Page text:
Inhibition and Reward

by Siegfried Othmer | September 8th, 2005

With all of the disagreements outstanding in this field, the least we can do is clear the semantic hurdles that may stand in the way of synthesis. One issue that is still outstanding, but can easily be dispatched, concerns how we think about inhibits. In the past I have variously contrasted Sue’s largely reward-based training with Val Brown’s largely inhibit-based approach. The distinction is quite clear to me in my own mind, but Val Brown comes back to point out that his system does allow the promotion of amplitudes in particular bands as well. In his approach of box targeting there is both an upper and a lower threshold set for every band. One can choose to raise the lower threshold with an imposed offset, thus rewarding the brain for larger amplitudes in that particular band. That could then be seen as a reward strategy. (The upper threshold gets raised as well, in that the whole box is moved upward, but that is not of interest at the moment.)

Now in fairness it must be said that Val has moved away from the use of this terminology of augments and inhibits in his own chosen framing of what he does. So the problem is not his but ours, as we try to understand his approach in our traditional framework. On the other hand, Val also has an interest in not having his system misrepresented. So, why do I still talk of Val’s approach in terms of inhibit-based training?

As George von Hilsheimer pointed out some long time ago, our little enterprise in no wise inhibits the brain. What we actually do is inhibit the feedback signal on the screen, thus provoking the brain into some kind of response. Taking that thought forward, any cessation of feedback on the screen is in our world an inhibit strategy. And when Val uses that strategy to promote larger amplitudes in a particular band, then this encouragement of an augmentation is still being done with an inhibit strategy.

As is the case with inhibit strategies generally, they must be applied sparingly in NeuroCarePro. No child is going to sit still for looking at a mostly blank screen. Thresholds indicate boundary transgressions, and as such they must indeed be rare in order to be effective.

Matters are totally different when it comes to the rewards, as these have evolved over the past two decades. The essential difference here is that the reward strategies reflect back to the brain its ongoing dynamical functioning. They give the brain an opportunity to observe itself in action, and to do pattern-matching between what is going on “out there” with what is going on inside the brain. No other explanation can account for the rapidity of response to the particulars of reinforcement.

It is this immediacy, this continuing representation of the brain back to itself, that has been relatively absent historically in NeuroCarePro. The dynamics displayed on the screen in NCP are typically unrelated to what is happening in the brain. They are mere entertainment. It is for this reason that the bulk of what NCP accomplishes must be seen in terms of the inhibit strategy, i.e. through the occasional disruption of the visual and auditory reward. Now things might well have changed with the recent evolution of NCP, but Val is keeping the particulars to himself, so I cannot comment.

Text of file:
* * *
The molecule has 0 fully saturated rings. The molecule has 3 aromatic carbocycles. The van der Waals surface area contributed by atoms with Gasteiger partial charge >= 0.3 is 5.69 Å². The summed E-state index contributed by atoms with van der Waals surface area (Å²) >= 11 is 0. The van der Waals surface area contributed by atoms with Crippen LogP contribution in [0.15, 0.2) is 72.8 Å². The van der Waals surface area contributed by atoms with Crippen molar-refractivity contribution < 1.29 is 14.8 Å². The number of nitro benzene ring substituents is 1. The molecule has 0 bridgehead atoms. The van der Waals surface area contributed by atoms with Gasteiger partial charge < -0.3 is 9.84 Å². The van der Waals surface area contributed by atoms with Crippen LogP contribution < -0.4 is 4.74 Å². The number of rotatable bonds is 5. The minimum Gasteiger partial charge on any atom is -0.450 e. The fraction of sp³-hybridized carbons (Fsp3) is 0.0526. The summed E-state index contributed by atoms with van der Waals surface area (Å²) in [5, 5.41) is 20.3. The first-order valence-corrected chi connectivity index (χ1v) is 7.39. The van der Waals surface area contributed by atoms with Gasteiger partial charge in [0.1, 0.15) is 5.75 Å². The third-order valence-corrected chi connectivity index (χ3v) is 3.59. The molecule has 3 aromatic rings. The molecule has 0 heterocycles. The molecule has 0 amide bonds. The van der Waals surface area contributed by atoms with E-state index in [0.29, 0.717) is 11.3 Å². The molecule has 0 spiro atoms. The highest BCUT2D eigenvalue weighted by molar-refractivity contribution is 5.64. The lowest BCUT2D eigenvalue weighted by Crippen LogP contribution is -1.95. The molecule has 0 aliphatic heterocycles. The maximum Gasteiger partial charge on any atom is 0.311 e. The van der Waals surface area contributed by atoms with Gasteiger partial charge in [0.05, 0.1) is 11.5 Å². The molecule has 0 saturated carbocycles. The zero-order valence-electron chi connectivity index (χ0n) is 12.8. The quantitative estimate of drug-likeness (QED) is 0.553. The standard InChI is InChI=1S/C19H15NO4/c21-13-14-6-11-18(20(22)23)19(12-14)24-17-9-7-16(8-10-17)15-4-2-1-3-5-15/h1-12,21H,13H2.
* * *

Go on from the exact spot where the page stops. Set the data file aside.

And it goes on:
It is therefore of particular interest to me that so much can be accomplished with what I consider to be largely an inhibit-based strategy, and that there is so much overlap with what we are accomplishing with a largely reward-based strategy. Firstly, this implies that there are many pathways to the goal of improved self-regulation. Secondly, it suggests a merger of the two strategies. Just as the NCP strategy has historically been weak on the reward-side, the single-channel inter-hemispheric training has been relatively weak on the inhibit side.

The combination of features of both is of course what we hope to accomplish with our imminent transition to two-channel training. Here the opportunity is presented to inhibit on the emergence of excess synchrony between channels along with the promotion of desynchronization with the continuous reward-based strategy.

There is an interesting reversal of roles here. Val has emphasized brain dynamics in the discussions of his model, yet brain dynamics require significant signal bandwidth for their representation. On the face of it, a dynamical model of neurofeedback would seem to be much better represented by our continuous reward-based training than by the much lower signal bandwidth of the inhibits. After all, we too have moved away from the concept of augments that we started out with on the basis of Sterman and Lubar. We may still be rewarding the person for larger amplitudes instantaneously, but we are not necessarily aiming for larger amplitudes as the end result. The brain challenge serves as a stimulus toward engagement with the information, and a richer information flow only facilitates this process. We really are concerned with the evolution of brain dynamics in real time, and arranging for the brain to be a witness. Goals in the training may give the whole thing more drama, but the more important aspect may be the facilitation of engagement.

By contrast, the inhibit-based training can be seen by analogy to a random walk with hard walls. The encounters with the walls are rare. Hence the signal bandwidth is low. Hence brain dynamics cannot be well represented there. The brain is clobbered every once in a while, and it is moved to avoid a reoccurrence. A brain-dynamical model may underlie this strategy, but the brain remains largely uninformed of the particulars.